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La Velle E. Neal III and Phil Miller report on the Twins from wherever they make news

Gibson gets another chance vs. Rays; Sano's 'mental break' lasts second day

    Not many pitchers get the opportunity Kyle Gibson has today. An awful April cost him his major league job, and when rainouts forced the Twins to call him back up, he managed to raise his ERA from 8.20 to 8.62 in Baltimore. But with Phil Hughes injured, Gibson is once again the recipient of a huge opportunity: He’ll start today against the Rays, and if he pitches well, it’s not hard to picture him remaining in the rotation awhile.

    He’s earned these opportunities with the flashes of effectiveness he’s shown in the past, particularly in a promising 2015 season and again in spring training this year. But those instances are two years ago, or were exhibition games, so patience is running out.

    Paul Molitor chose to put a positive gloss on Gibson’s six-run, five-inning outing against the Orioles, noting that the defense made mistakes behind him. “The good part of that game was that he regrouped, [and] found a way to finish on a positive note,” Molitor said. “This will be a good test for him against a good hitting team, a good low-ball hitting team, and he’s a low-ball guy. So he’s going to have to move it around, and execute, and hopefully pitch from ahead today.”

    That’s critical for most pitchers, but particularly Gibson. When he gets ahead in the count 0-1, hitters bat .281 against him, and .176 if they put the next pitch in play. If he’s behind 1-0, however, he’s being savaged: .441 from that point, and .538 if batters put the 1-0 pitch in play. His history against the Rays isn’t particularly promising, either; Gibson owns a 7.82 ERA in five starts against Tampa Bay, and 7.15 at Target Field.

    While Gibson is working to regain his standing with his team, Miguel Sano will be watching from the dugout for a second straight day. Molitor even called Sano this morning before he headed to the ballpark, just to let him know.

    There’s nothing wrong with Sano, health-wise, Molitor said, but the manager is trying to avoid having his best hitter spiral into a slump that lasts for weeks instead of a few days. With 42 games to play over the next 42 days, the numbers can pile up quickly, and Sano is already 0-for-14, with 11 strikeouts, since blasting a long home run in Baltimore last Monday.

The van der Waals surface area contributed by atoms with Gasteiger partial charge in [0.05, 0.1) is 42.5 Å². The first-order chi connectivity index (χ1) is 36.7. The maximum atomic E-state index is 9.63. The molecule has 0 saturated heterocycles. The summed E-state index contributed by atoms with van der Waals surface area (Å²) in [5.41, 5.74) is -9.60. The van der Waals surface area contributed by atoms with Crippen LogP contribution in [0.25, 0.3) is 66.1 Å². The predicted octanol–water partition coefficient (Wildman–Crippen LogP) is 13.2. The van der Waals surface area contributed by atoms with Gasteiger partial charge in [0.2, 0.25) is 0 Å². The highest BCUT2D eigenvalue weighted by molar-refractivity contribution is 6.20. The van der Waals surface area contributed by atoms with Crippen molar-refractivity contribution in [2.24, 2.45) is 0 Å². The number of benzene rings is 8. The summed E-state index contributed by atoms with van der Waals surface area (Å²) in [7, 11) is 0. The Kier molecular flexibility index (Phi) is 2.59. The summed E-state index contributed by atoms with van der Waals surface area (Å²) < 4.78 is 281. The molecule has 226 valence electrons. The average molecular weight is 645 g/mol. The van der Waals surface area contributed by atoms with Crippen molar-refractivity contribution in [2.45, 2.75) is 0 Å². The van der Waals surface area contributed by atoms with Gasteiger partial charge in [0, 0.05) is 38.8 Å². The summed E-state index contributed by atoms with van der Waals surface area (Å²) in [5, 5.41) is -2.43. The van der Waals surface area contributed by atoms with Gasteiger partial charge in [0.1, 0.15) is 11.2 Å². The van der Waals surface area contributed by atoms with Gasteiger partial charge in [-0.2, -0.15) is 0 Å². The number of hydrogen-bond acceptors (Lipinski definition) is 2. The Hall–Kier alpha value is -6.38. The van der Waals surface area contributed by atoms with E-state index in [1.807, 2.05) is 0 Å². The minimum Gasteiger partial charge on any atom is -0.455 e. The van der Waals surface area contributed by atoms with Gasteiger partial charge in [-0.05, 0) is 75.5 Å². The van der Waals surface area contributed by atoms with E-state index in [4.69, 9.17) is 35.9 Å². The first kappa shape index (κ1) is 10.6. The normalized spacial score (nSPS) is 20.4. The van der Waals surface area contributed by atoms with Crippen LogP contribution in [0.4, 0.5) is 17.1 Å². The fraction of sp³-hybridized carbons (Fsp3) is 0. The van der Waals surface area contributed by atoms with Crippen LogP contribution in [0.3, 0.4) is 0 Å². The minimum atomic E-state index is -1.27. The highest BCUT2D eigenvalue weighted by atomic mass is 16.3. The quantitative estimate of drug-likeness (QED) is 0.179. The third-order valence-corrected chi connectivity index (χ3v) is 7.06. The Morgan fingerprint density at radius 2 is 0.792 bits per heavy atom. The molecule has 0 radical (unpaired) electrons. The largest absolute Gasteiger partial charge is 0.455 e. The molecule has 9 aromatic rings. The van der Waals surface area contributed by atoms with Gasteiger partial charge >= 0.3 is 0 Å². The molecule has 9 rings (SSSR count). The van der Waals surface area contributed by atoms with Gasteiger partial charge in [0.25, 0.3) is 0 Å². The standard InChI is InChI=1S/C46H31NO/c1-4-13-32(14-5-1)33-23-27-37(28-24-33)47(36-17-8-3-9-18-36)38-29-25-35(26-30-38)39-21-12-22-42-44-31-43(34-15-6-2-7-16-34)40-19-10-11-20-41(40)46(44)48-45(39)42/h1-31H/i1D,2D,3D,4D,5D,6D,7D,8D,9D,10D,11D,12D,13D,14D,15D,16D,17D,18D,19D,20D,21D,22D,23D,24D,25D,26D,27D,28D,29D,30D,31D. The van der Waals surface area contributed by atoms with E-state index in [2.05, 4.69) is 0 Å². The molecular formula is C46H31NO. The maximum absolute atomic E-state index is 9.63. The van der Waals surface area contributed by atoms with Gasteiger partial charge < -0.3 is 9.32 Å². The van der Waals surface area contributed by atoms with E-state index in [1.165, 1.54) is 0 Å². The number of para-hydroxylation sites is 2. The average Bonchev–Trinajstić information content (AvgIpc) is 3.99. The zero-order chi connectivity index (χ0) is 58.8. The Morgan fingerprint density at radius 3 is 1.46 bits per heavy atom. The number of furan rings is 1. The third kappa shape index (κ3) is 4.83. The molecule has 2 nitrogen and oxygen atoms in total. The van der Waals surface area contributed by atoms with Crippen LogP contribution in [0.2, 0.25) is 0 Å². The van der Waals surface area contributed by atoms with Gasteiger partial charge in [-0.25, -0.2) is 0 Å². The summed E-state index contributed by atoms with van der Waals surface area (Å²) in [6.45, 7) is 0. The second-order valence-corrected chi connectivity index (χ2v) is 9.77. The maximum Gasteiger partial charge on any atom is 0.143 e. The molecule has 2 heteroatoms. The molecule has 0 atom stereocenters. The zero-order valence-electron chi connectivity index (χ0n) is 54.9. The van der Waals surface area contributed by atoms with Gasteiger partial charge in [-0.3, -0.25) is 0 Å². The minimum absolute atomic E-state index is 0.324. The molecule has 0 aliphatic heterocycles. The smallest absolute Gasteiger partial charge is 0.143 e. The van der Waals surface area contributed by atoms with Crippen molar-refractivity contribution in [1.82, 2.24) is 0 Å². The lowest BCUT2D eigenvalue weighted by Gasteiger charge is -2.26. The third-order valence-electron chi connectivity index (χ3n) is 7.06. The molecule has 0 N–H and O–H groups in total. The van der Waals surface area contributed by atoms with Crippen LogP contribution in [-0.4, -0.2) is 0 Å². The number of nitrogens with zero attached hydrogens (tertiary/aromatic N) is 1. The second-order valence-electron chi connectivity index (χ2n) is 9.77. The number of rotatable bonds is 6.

“I try to measure whether one day was a good mental recharger for him. He’s been grinding it pretty good all the way back to spring training. [It’s] just to back him off for a couple days,” Molitor said. “His swing’s been off, he’s been fouling off balls and all those things. [It’s] just to take the mental stress off for a couple days and come back strong tomorrow.”

    Both teams are wearing the green camouflage-themed uniforms and hats again today in honor of Memorial Day, and the Twins and Astros will wear them tomorrow, too. Here are the lineups for Sunday’s series finale with Tampa Bay:

RAYS

 

Dickerson DH

Kiermaier CF

Longoria 3B

Morrison 1B

Souza RF

Rasmus LF

Beckham SS

Martinez 2B

Sucre C

 

Cobb RHP

 

TWINS

 

Dozier 2B

Polanco SS

Mauer 1B

Vargas DH

Kepler RF

Escobar 3B

Rosario LF

Buxton CF

Castro C

 

Gibson RHP

Twins postgame: Mauer, Dozier, Buxton after win over Rays

Some quick hits following the Twins win over Tampa Bay:

Joe Mauer continues to receive praise for his glovework at first base. He made a nice scoop of Ehire Adrianza's throw in the eight inning. It started as a routine play until Adrianza bounced his throw. "Joe's pick on the Adrianza play was a big play at that juncture," Twins manager Paul Molitor said. "Baserunners are dangerous."

Brian Dozier called the win a big one, "with the pressure building for us to win at home." Of course, that led to more questions about pressure, which he backed away from some. But it's clear that some players are wondering what their record would be if they were playing better at Target Field. "Over the course of a season you have to stack up wins at home," Dozier said, "and we have failed to do that. Obviously we ave been playing really well on the road."

Byron Buxton entered the game in the seventh inning as a pinch runner but came to the plate in the eighth and shot a pitch on the outside corner up the middle for an RBI single. Buxton has taken better at bats since an atrocious start to the season but still looks pull-conscious at times. "He had a little extra time in the cage this morning to find a better way to increase contact and more of a line drive approach," Molitor said. "It was nice to see him rewarded with a two strike hit up the middle. He didn't smoke it but stayed on it." Buxton's single in the eighth raised his batting average to .190 - a season high. We're on .200 watch now.

Final, 5/28 R H E
Tampa Bay 27-26 8 18 3
Minnesota 26-20 6 13 2